Smoothing Hand Plane *added block plane posts

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Re: Smoothing Hand Plane

Postby BillK » Fri Dec 29, 2017 7:38 pm

Did a few chores, then got back to this. Flipped it over (using my own set up), cut the other side leaving about a .020” “spine”. Cut through that on my band saw. Removed the remnant of the spine with a spoke shave, flattened the bottom with the smoothing plane and filed and sanded a little for about 15 minutes of post processing. Feels great in my hand.

Next I will complete the through slot for the blade, create a wedge, and apply finish.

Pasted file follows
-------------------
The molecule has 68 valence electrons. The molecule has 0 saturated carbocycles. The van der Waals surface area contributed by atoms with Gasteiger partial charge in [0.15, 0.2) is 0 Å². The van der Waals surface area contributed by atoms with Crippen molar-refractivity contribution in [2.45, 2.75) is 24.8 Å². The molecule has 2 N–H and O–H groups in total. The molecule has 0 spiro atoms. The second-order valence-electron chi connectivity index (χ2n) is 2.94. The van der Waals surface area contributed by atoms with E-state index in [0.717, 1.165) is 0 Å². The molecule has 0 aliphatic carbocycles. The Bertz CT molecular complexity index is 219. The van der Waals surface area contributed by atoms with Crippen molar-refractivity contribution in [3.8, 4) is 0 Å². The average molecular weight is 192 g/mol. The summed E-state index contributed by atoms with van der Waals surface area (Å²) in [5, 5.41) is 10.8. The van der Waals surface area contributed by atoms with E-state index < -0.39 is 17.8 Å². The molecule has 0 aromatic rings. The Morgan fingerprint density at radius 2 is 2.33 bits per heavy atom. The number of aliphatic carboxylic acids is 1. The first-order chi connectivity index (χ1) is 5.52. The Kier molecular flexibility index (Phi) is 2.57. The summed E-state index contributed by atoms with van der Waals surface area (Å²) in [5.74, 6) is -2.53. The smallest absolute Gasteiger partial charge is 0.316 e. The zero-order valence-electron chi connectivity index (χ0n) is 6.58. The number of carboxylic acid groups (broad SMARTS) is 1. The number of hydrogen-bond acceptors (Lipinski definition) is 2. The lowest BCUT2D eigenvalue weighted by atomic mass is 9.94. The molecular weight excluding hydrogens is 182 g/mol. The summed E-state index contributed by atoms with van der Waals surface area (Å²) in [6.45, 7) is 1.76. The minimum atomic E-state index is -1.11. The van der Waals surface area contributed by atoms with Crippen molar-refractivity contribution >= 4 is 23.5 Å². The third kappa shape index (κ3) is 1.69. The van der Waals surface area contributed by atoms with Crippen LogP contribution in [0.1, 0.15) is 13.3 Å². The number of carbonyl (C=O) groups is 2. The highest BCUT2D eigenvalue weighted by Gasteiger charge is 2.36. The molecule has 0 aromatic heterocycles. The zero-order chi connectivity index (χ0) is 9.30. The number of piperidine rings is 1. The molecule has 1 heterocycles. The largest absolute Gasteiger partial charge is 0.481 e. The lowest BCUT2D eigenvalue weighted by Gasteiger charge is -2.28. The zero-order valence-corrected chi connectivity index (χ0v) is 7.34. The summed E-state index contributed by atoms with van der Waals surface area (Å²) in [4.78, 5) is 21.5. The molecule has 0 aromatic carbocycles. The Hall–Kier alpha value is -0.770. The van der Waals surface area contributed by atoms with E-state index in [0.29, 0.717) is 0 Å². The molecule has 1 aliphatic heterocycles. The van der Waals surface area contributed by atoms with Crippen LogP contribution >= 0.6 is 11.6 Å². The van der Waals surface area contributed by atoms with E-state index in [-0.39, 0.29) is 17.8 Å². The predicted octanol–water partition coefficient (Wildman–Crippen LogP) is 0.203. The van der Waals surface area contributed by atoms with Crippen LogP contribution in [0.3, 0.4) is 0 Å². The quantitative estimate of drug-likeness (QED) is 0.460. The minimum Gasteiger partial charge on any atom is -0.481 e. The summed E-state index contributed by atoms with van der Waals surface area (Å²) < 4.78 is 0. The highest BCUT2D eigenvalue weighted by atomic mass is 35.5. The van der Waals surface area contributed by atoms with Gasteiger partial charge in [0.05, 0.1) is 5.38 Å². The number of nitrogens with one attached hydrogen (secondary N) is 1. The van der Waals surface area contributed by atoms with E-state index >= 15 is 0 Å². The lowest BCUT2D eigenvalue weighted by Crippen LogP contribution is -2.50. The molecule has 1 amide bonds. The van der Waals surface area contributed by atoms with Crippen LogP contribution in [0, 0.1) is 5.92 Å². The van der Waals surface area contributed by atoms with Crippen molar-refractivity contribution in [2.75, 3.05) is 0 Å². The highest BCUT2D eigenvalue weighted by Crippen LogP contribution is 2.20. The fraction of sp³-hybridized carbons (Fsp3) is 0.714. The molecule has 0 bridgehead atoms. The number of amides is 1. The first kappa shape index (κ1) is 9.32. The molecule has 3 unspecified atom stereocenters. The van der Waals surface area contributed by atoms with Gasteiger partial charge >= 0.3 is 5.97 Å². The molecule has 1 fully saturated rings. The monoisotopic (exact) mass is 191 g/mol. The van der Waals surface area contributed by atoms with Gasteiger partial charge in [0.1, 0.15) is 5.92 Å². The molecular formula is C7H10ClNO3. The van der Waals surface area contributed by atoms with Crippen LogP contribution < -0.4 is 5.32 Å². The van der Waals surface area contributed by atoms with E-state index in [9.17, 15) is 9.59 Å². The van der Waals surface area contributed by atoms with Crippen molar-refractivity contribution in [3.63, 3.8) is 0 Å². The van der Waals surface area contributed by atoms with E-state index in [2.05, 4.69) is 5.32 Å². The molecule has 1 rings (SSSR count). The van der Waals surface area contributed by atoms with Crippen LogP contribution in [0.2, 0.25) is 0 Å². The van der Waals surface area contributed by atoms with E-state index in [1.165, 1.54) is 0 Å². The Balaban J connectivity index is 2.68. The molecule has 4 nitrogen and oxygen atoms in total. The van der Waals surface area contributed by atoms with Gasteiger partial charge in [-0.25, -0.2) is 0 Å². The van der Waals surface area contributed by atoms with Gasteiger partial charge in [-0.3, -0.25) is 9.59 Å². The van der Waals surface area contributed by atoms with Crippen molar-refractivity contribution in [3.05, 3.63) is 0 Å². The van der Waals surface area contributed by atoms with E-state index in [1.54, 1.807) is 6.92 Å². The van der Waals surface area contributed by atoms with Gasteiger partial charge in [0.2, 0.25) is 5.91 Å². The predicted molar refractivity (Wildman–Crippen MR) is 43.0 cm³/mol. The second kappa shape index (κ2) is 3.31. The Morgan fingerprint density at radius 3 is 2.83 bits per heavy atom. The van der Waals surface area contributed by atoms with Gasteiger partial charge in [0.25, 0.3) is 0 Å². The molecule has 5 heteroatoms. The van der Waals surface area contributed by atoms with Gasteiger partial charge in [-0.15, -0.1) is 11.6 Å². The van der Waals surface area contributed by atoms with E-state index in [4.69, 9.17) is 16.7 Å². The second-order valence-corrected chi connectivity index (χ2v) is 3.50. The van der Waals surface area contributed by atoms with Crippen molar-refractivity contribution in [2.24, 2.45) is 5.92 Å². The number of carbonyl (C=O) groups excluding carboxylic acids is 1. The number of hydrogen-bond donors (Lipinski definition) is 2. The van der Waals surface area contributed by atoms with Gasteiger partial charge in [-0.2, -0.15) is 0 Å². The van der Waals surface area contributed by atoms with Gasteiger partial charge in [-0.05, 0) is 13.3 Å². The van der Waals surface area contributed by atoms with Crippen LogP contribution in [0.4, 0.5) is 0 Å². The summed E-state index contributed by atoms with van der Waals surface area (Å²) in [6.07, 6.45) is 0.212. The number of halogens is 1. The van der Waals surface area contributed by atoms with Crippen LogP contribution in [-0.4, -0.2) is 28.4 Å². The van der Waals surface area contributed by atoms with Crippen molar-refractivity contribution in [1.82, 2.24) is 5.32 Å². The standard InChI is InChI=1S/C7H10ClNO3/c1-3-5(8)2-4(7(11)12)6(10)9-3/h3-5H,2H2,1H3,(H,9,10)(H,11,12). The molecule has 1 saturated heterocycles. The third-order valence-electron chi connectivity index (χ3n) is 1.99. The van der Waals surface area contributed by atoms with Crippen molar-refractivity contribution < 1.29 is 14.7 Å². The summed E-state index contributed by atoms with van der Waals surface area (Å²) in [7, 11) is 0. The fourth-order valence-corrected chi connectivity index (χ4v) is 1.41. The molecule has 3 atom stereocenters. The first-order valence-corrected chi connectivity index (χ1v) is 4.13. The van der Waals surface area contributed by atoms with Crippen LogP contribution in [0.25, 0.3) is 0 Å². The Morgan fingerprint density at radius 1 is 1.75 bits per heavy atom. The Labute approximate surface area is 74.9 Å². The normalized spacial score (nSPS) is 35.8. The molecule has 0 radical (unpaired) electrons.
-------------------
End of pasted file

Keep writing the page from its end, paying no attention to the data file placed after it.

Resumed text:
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Right side

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View from the back

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View from the front
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Re: Smoothing Hand Plane *added block plane posts

Postby BillK » Sun Dec 31, 2017 5:01 pm

The wedge is done, blade installed. Four species of wood, Birch, Walnut, Teak, And Mahogany. A few shots of the finished product with 2 coats of a BLO finish.

Although I miss the old days when this board was more interactive, I continue to post here as I feel we all benefit from sharing our experiences with carving. Your questions or comments are always welcome. For more pics of this project visit my Facebook page. Thanks!
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Re: Smoothing Hand Plane *added block plane posts

Postby Rando » Mon Jan 01, 2018 2:27 am

Bill, yer spoiling us! Nice work, sir :D.

(And Happy New Year's to you)